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Thursday, December 13, 2012

Author Interview - Carole Towriss, Author of IN THE SHADOW OF SINAI

Anne: Today's interview is with Carole Towriss, author of In the Shadow of Sinai. Carole and I belong to the same critique group, Scribes, from the American Christian Fiction Writers.

My first curiosity is a burning desire to know what inspired the story. 

Carole: The idea for Sinai first came to me as I was reading in Exodus. God says to Moses, “See, I have chosen Bezalel son of Uri, the son of Hur, of the tribe of Judah, and I have filled him with the Spirit of God, with wisdom, with understanding, with knowledge and with all kinds of skills…” I wondered, how does a slave learn to make all the beautiful pieces that were in the tabernacle? Did God just say, “Poof! Now you know!”? Sometimes he works that way, but not very often, and it’s not as fun that way, so I made up a story to explain it.

Anne: Are you also talented with gemstone and metal fabrication? You seemed so knowledgeable in the book.

Carole: Wow, I’m so glad it came across that way. No. I just did a lot a research.

Anne: You must have done a lot of research--what was your main source of info?

Carole: Most of it was online—I think I spent more time researching than writing. A lot of books are out of print, but I can find them online. It’s hard to find information about the Israelites in Egypt. The Egyptians don’t want to admit they were there, and the Scripture didn’t say anything. They weren’t the Jewish people yet—the law hadn’t been given. The best we assume is they lived like the Egyptians around them, and/or the other nomadic peoples of the time.

Anne: Ahmose, one of the main characters, is such a lovable boy—is he patterned after any kids you know?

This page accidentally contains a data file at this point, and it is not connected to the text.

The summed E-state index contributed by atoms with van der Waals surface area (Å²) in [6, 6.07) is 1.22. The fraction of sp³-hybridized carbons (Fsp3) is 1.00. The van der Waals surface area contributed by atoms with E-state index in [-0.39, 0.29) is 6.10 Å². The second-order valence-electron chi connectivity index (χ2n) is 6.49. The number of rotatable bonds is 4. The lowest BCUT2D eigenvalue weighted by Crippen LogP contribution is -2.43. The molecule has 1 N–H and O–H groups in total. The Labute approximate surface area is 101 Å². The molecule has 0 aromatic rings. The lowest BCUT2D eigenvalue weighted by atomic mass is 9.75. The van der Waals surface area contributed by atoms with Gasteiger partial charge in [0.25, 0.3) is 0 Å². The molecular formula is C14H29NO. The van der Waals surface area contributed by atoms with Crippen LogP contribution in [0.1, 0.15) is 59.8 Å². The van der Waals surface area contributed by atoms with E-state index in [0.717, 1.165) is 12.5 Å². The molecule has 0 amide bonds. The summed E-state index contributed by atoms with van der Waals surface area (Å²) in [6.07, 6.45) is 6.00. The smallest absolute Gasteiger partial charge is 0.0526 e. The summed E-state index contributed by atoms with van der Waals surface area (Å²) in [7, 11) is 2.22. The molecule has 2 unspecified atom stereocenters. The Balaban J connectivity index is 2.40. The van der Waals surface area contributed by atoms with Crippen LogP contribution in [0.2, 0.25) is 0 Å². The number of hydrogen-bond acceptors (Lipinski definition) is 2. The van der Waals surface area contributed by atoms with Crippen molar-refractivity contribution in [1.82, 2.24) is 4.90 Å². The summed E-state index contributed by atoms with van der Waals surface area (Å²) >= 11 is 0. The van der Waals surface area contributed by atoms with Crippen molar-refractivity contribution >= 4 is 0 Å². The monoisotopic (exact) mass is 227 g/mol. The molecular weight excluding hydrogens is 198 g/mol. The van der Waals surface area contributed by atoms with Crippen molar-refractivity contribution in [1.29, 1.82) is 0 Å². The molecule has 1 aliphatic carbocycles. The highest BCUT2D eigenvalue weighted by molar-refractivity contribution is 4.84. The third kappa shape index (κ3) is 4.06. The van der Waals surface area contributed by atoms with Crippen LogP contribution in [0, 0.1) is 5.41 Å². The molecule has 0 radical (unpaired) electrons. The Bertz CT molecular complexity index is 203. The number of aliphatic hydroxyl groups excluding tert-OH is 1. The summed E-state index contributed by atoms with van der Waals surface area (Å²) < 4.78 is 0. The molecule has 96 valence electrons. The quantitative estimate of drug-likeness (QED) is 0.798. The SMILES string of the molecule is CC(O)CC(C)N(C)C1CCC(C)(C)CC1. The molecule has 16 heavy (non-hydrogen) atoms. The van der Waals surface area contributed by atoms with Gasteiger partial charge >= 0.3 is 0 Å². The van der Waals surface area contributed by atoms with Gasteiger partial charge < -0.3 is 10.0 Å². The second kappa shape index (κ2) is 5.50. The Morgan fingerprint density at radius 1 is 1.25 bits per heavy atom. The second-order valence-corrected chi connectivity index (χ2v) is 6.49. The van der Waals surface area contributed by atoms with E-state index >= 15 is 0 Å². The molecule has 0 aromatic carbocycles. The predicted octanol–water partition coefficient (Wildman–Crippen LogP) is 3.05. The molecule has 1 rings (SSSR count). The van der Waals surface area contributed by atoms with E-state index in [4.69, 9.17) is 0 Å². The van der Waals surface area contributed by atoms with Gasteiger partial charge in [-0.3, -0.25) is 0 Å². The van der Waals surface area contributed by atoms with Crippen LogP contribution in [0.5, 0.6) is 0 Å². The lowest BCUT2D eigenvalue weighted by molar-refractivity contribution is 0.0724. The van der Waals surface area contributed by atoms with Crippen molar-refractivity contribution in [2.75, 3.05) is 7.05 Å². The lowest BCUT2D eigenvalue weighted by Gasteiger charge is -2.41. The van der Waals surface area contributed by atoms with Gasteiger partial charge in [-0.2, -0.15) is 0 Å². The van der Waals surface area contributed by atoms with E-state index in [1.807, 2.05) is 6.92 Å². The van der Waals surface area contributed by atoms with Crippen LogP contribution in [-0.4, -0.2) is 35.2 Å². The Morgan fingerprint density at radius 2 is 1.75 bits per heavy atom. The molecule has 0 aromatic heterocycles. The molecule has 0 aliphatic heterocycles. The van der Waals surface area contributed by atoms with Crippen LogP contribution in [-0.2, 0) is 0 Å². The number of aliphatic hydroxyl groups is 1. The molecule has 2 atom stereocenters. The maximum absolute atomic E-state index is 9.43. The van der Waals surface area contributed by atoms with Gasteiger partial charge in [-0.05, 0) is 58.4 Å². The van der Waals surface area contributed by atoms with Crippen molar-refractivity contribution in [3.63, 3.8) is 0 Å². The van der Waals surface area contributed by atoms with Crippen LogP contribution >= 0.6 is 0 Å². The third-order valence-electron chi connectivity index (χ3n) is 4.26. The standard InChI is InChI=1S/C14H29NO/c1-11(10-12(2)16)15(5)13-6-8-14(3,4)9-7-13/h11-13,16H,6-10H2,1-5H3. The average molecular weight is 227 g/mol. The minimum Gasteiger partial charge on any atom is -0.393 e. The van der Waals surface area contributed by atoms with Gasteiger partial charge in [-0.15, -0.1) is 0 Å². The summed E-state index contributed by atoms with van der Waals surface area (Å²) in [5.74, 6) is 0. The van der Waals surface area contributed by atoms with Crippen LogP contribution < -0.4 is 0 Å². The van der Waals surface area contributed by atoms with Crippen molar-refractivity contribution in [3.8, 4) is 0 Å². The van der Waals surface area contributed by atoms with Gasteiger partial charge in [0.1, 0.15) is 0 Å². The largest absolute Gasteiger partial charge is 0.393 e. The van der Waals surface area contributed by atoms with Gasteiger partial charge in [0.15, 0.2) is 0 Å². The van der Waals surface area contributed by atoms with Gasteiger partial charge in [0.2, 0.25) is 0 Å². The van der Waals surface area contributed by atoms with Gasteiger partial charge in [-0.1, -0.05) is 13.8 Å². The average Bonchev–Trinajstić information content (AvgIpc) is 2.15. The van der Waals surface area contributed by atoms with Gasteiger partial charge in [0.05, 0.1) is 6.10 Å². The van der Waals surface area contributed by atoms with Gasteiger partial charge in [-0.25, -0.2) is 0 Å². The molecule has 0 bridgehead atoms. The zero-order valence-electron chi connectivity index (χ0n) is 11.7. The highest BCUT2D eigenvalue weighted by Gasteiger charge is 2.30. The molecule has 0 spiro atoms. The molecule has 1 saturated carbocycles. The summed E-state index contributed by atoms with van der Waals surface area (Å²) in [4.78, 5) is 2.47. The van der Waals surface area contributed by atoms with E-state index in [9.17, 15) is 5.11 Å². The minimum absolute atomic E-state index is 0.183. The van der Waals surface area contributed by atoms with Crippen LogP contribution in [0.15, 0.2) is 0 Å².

Carole: He is. He is a lot like my son. My son is very outgoing and he loves everyone, especially other kids—which actually comes out more in book two—and he is remarkably optimistic. He was seven when I started writing again, and I made Ahmose eight.

Anne: Do you think you resemble any of the characters?

Carole: Not really. I wish!

Anne: I like the spiritual growth of Bezalel, Meri, and Kahmose. Why is it important to you to include the religious element?

Carole: I think that’s the reason I was called to write. The message of Sinai is the sovereignty of God. Bezalel has to learn to accept what God has done in his life, good and bad, and there are some pretty bad things. But the trials in our lives often have a purpose, even when we can’t see it. Bezalel’s grandfather, Hur, tells him, “You can trust God, or be blown about like a leaf in the wind.”

Anne: Will there be a sequel?

Carole: Yes, I’m almost finished and hopefully it will come out next fall.

Anne: I figured so and I'm so glad to hear it! Would you like to give us a glimpse of your next book?

Carole: It’s called By the Waters of Kadesh. It follows the spies as they journey though Canaan, and Kamose is a main character. In Sinai, Kamose is the captain of the guard in Ramses’s palace and his personal guard. Originally he was to die in Egypt, but so many of my critique partners loved him, I kept him alive and brought him along in the escape from Egypt! Now he is the hero in Book Two.

Anne: Tell me five things about yourself that might surprise your readers.

Carole: I love to watch weird movies. I’m short. I love Mexican food and chocolate. I love the beach and vacation there every summer. I have four children—three are adopted from Kazakhstan.
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